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From the Editor: How Delawareans Are Creating Their Own Career Paths

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Scott Pruden Delaware Today Editor Luigi Ciuffetelli Photo

Scott Pruden • Editor//Photo by
Luigi CIUFFETELLI

As children, we’re typically defined by our groups of friends, the neighborhood we live in, our hobbies and interests and what we hope to be when we grow up. But as adults, that list shortens to often one thing: our jobs.

It’s questionably healthy from an emotional standpoint (and certainly inaccurate for those who have a variety of outside interests), but the truth is that what we do for a living often defines us the most. The cocktail party or backyard barbecue question that never fails to break the ice is, “So, what do you do?”

Forty years ago, the answer was often simple. A healthy percentage of the time it would be, “I work for DuPont.” Or, take any other major Delaware employer and fill in the blank. Whether at the management or rank-and-file level, those jobs with “Uncle Dupie” and his club of patriarchal corporate cohorts could be depended upon to provide good, solid, often lifelong employment with generous pension plans and enough take-home pay for a mortgage, the kids’ college education and maybe a little extra to set aside for a week’s vacation in Dewey Beach.

That era of looking upon employers as benevolent father figures is long past. Beset by rebellious shareholders, DuPont has morphed into a shadow of its former self, while other companies that helped build post-war prosperity for the baby boom generation have been dissolved or absorbed. What’s left is a landscape where—no matter how good your job might seem—you’re constantly waiting for the other shoe to drop.

That’s the situation we were faced with in crafting this month’s feature, Why Non-Traditional Careers Are on the Rise in Delaware. While Delaware is full of great places to work in the traditional sense, we wanted to focus on individuals—the workers themselves—who crafted their own opportunities out of ingenuity, creativity, hustle and independent spirit. By decision or necessity, these Delawareans have chosen to strike out on their own and combine multiple revenue streams rather than seeking a traditional job that will provide a steady source of benefits and compensation. In doing so, they’re able to build their work around the lives they want to live.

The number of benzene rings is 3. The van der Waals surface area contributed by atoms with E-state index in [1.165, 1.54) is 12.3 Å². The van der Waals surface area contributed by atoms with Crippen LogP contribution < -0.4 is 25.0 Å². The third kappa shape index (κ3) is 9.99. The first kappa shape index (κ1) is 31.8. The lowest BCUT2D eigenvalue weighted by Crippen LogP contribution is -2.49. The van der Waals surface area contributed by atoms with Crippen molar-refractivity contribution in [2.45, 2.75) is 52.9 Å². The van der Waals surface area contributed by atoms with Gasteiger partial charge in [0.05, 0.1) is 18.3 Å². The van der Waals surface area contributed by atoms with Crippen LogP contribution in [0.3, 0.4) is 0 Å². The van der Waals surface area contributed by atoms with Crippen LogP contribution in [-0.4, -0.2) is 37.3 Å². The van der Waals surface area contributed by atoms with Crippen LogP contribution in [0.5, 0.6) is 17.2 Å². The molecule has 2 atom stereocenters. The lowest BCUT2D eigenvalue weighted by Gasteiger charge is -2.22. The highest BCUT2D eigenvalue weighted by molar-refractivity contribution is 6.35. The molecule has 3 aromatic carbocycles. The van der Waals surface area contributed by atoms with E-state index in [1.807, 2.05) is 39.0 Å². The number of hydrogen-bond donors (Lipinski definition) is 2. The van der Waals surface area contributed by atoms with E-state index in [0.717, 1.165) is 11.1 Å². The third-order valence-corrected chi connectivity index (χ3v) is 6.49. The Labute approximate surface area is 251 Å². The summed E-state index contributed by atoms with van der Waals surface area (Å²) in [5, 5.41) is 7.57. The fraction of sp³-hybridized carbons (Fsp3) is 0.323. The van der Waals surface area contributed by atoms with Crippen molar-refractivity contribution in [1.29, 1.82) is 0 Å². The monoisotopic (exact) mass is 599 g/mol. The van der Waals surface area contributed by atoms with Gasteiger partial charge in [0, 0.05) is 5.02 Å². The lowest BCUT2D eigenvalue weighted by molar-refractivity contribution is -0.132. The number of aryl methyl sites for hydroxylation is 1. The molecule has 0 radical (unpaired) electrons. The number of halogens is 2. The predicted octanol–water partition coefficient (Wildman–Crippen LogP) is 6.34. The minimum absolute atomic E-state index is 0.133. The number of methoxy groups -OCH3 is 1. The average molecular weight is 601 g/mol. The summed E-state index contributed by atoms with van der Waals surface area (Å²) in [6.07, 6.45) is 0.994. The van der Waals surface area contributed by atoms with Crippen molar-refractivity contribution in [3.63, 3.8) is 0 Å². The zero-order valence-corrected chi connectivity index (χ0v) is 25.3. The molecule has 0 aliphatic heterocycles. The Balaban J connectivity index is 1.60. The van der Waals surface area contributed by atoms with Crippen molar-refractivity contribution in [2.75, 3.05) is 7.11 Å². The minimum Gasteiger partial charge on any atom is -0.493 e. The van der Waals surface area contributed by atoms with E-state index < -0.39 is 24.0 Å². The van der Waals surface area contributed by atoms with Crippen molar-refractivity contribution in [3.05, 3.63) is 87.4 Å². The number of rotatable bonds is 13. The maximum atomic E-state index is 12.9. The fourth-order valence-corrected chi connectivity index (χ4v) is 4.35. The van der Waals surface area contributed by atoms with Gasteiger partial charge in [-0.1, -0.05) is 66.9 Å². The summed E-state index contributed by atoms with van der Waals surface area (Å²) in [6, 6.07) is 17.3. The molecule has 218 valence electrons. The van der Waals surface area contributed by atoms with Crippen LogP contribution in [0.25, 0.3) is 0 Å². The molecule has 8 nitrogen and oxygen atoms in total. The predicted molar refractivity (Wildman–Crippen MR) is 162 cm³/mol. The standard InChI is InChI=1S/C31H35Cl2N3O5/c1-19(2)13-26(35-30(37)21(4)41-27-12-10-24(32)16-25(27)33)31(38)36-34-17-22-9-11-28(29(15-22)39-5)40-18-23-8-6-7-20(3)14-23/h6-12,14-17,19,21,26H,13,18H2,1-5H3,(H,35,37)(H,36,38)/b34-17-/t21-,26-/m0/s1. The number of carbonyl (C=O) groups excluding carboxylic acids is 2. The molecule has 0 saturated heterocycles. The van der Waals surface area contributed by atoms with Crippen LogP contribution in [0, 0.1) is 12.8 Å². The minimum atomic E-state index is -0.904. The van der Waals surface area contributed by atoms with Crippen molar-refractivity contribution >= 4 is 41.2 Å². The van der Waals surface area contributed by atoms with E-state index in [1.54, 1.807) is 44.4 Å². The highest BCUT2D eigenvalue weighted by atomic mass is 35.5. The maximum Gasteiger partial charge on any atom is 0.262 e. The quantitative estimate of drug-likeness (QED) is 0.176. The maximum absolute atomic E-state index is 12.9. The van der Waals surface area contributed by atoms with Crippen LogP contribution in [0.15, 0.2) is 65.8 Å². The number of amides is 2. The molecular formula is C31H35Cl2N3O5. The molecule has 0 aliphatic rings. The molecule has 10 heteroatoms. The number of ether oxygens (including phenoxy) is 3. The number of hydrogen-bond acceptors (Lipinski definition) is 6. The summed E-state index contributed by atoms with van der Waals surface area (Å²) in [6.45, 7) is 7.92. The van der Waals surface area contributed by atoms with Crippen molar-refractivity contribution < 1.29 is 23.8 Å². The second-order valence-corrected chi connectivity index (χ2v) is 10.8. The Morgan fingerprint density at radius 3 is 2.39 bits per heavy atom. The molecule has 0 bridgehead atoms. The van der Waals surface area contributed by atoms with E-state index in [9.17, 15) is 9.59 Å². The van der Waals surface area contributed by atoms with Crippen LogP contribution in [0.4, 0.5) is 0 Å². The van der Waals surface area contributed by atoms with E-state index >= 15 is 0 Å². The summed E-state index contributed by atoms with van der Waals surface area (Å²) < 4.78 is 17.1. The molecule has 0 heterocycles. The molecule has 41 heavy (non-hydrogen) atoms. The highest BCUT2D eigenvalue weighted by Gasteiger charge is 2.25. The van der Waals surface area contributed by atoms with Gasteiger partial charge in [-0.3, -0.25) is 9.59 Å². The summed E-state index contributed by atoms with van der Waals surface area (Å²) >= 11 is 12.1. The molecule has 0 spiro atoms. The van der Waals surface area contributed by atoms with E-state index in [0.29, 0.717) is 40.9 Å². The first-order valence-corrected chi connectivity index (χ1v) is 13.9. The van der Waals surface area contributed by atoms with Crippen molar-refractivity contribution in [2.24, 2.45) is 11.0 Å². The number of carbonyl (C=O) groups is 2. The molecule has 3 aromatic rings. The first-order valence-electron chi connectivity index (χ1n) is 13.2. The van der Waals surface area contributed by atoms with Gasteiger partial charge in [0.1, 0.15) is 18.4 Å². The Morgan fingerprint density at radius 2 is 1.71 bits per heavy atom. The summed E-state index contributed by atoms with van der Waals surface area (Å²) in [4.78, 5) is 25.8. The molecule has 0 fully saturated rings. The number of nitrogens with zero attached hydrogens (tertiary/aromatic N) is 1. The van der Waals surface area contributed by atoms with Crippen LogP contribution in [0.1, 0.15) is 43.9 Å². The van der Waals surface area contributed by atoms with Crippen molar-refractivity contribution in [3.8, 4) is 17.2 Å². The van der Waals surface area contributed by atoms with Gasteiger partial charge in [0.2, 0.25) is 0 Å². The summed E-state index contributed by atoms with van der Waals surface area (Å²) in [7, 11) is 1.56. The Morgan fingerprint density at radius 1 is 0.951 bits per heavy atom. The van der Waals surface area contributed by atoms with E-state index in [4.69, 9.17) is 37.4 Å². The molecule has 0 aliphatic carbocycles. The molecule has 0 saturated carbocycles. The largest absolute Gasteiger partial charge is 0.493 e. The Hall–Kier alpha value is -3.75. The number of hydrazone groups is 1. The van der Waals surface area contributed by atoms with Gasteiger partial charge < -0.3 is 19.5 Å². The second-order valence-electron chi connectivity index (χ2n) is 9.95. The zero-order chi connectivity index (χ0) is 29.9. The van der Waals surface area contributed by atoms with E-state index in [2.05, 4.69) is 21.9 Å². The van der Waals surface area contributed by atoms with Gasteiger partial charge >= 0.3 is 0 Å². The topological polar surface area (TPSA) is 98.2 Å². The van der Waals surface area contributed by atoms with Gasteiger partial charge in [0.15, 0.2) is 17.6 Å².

Still, there are many who still ply their trades in the traditional sense—whether it’s in an office or on a factory floor or somewhere in between. Some are just entering the job market, others in the middle of their careers and plenty searching for new opportunities after a layoff. We wanted to highlight the options these workers had, as well.

And while in some ways this new “gig economy” and the various other workplace challenges speak poorly of what we used to think of as reliable employment, they also speak to the indomitable spirit of Delawareans determined to define their own meaning of work. By embracing technology to find a new job, acting on a “crazy” idea to create their own company or refusing to accept the traditional ideas of how meaningful employment is viewed, they’ve turned the question, “What do you do?” into something with a much more interesting answer.

–Scott Pruden